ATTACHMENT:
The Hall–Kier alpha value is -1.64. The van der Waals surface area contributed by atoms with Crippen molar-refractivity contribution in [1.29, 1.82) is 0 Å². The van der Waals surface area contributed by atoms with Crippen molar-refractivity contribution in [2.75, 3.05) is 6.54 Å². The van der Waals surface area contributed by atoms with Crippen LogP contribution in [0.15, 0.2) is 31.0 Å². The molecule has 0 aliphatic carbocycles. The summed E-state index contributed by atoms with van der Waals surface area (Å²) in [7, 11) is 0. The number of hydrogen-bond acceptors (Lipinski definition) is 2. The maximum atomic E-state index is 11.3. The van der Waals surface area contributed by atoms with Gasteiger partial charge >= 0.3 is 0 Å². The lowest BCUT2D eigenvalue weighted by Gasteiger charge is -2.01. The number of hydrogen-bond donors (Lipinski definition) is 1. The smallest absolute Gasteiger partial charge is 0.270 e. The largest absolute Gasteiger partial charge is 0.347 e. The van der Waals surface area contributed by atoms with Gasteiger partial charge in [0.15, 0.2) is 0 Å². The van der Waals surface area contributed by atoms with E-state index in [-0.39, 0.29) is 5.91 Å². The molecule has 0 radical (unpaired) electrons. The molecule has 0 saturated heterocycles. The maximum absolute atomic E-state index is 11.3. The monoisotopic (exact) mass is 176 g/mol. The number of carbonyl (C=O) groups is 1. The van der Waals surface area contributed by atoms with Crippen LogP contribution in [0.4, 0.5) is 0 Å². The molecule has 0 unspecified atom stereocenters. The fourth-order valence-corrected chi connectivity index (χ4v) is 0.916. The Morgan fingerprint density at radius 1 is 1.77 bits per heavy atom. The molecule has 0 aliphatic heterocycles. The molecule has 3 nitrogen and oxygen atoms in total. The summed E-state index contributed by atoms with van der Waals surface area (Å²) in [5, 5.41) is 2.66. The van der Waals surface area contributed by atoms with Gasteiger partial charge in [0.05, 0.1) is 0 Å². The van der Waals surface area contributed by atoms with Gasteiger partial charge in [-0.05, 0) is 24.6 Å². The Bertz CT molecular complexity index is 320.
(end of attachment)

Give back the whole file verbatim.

The Hall–Kier alpha value is -1.64. The van der Waals surface area contributed by atoms with Crippen molar-refractivity contribution in [1.29, 1.82) is 0 Å². The van der Waals surface area contributed by atoms with Crippen molar-refractivity contribution in [2.75, 3.05) is 6.54 Å². The van der Waals surface area contributed by atoms with Crippen LogP contribution in [0.15, 0.2) is 31.0 Å². The molecule has 0 aliphatic carbocycles. The summed E-state index contributed by atoms with van der Waals surface area (Å²) in [7, 11) is 0. The number of hydrogen-bond acceptors (Lipinski definition) is 2. The maximum atomic E-state index is 11.3. The van der Waals surface area contributed by atoms with Gasteiger partial charge >= 0.3 is 0 Å². The lowest BCUT2D eigenvalue weighted by Gasteiger charge is -2.01. The number of hydrogen-bond donors (Lipinski definition) is 1. The smallest absolute Gasteiger partial charge is 0.270 e. The largest absolute Gasteiger partial charge is 0.347 e. The van der Waals surface area contributed by atoms with Gasteiger partial charge in [0.15, 0.2) is 0 Å². The van der Waals surface area contributed by atoms with E-state index in [-0.39, 0.29) is 5.91 Å². The molecule has 0 radical (unpaired) electrons. The molecule has 0 saturated heterocycles. The maximum absolute atomic E-state index is 11.3. The monoisotopic (exact) mass is 176 g/mol. The number of carbonyl (C=O) groups is 1. The van der Waals surface area contributed by atoms with Crippen LogP contribution in [0.4, 0.5) is 0 Å². The molecule has 0 unspecified atom stereocenters. The fourth-order valence-corrected chi connectivity index (χ4v) is 0.916. The Morgan fingerprint density at radius 1 is 1.77 bits per heavy atom. The molecule has 0 aliphatic heterocycles. The molecule has 3 nitrogen and oxygen atoms in total. The summed E-state index contributed by atoms with van der Waals surface area (Å²) in [5, 5.41) is 2.66. The van der Waals surface area contributed by atoms with Gasteiger partial charge in [0.05, 0.1) is 0 Å². The van der Waals surface area contributed by atoms with Gasteiger partial charge in [-0.05, 0) is 24.6 Å². The Bertz CT molecular complexity index is 320.